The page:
During this interim period, which became effective immediately, USCIS will give deference to prior determinations made since June 6, 2006, that an organization is affiliated with or related to an institute of higher education, as long as no significant change in circumstances or adjudication error occurred. Such agencies will be exempt from the statutory H-1B cap. However, USCIS notes, “The burden remains on the petitioner to show that its organization previously received approvals of its request for H-1B cap exemption as a non-profit entity that is related to or affiliated with an institution of higher education.”
Evidence such as a copy of the previously approved cap-exemption petition and the previously issued applicable I-797 approval notice that was issued by USCIS since June 6, 2006, will need to be provided. Additionally, documentation submitted in support of the exemption will also need to be provided. USCIS also suggests that petitioners include a statement that attests that their organization was approved for cap-exempt status since June 6, 2006.
On March 10, USCIS previewed its new E-Verify Self Check system to interested parties. During the session, USCIS representatives provided an overview of the new system that gives U.S. workers the ability to check their eligibility to work in the Unite States.
The Self-Check system assesses a person’s eligibility by checking their data against USCIS records. Self-Check, USCIS notes, is expected to reduce the potential for employment discrimination, reduce the number of tentative nonconfirmations the E-Verify system issues and start the process of identity assurance in the E-Verify system.
Learn more by viewing the following document: http://www.uscis.gov/USCIS/Outreach/Public%20Engagement/National%20Engagement%20Pages/2011%20Events/March%202011/Presentation%20(Everify).pdf
USCIS has just issued an advisory for Japanese and other foreign nationals from the Pacific region who are currently stranded in the United States due to the recent natural disasters. According to USCIS, individuals who have exceeded or are about to exceed their authorized stay in the United States may be able to remain in the U.S. for an additional 30 days.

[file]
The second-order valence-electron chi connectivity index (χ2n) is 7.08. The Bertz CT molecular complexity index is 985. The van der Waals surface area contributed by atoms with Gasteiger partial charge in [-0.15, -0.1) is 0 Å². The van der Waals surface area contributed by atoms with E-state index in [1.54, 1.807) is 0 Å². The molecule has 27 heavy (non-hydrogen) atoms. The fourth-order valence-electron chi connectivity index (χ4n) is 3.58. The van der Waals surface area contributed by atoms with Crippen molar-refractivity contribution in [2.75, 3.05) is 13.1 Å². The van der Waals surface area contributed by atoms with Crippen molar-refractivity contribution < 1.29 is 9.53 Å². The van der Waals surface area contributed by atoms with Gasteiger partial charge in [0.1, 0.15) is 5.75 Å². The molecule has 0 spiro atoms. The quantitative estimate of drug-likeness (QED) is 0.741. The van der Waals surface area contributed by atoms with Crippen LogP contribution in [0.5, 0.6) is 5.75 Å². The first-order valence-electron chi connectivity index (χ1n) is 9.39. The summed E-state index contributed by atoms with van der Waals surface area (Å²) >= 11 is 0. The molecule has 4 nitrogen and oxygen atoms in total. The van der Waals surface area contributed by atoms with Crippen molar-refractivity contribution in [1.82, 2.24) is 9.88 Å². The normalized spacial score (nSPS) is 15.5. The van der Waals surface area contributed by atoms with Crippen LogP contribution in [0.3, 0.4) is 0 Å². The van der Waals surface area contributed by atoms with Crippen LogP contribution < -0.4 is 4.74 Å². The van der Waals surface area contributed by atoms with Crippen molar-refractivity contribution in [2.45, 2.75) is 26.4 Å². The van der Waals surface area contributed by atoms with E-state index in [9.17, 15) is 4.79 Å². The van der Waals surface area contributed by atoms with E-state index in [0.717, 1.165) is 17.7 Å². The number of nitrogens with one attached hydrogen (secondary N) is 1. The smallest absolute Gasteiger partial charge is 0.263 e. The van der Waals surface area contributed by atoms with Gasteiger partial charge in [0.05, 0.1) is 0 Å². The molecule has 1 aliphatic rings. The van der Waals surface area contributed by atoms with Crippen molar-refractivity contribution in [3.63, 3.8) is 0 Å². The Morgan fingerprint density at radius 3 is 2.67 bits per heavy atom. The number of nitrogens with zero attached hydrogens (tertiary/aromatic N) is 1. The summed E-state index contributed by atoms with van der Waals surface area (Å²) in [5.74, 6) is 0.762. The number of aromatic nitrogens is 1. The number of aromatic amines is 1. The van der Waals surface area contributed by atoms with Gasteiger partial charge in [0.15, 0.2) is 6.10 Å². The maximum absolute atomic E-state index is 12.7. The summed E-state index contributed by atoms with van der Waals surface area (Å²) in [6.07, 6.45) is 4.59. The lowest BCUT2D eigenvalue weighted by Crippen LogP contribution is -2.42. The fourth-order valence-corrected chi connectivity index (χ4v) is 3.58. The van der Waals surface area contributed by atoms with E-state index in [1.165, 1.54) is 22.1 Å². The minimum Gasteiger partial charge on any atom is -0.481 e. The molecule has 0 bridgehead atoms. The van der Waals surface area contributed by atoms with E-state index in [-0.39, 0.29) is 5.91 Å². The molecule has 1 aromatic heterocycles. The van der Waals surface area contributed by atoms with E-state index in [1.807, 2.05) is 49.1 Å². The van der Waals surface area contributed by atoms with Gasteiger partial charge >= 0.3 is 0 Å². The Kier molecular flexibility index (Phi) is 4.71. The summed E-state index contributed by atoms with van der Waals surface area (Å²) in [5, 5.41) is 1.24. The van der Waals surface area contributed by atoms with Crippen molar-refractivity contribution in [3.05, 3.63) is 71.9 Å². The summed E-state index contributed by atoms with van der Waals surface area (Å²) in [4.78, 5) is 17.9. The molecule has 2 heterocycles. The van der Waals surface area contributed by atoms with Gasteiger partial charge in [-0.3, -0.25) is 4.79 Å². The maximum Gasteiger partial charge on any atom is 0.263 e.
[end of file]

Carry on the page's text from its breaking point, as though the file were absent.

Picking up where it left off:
People traveling under the Visa Waiver Program: If you are at an airport, USCIS notes you should contact a U.S. Customs and Border Protection office at the airport. If you are not at an airport, you should visit a local USCIS office.
People traveling under a nonimmigrant visa: You should visit a local USCIS office. Please make sure to bring your passport, evidence that you are stranded (e.g., your itinerary for your cancelled flight home) and your I-94 departure record.
USCIS has announced that it will permanently close its field office in Ho Chi Minh City, Vietnam on March 31, 2011. Starting March 25, all applications and petitions that were previously accepted by the field office in Ho Chi Minh City may be filed with the US Department of State consular section in that city. In cases in which it has such authorization, that consular section will take responsibility for processing certain cases. The Consular Section will send all other applications and petitions to the USCIS Field Office in Bangkok, Thailand for processing.
Learn more about the Ho Chi Minh Field office at http://hochiminh.usconsulate.gov. Contact the USCIS Bangkok Field Office by phone at 02-205-5352 (Thailand) or 011-662-205-5352 (International) or email at firstname.lastname@example.org.
Contact the Bangkok Field Office by mail:
c/o American Embassy
APO AP 96546
Sindhorn, Tower 2, 15th Floor
130-133 Wireless Rd.
Bangkok Thailand 10330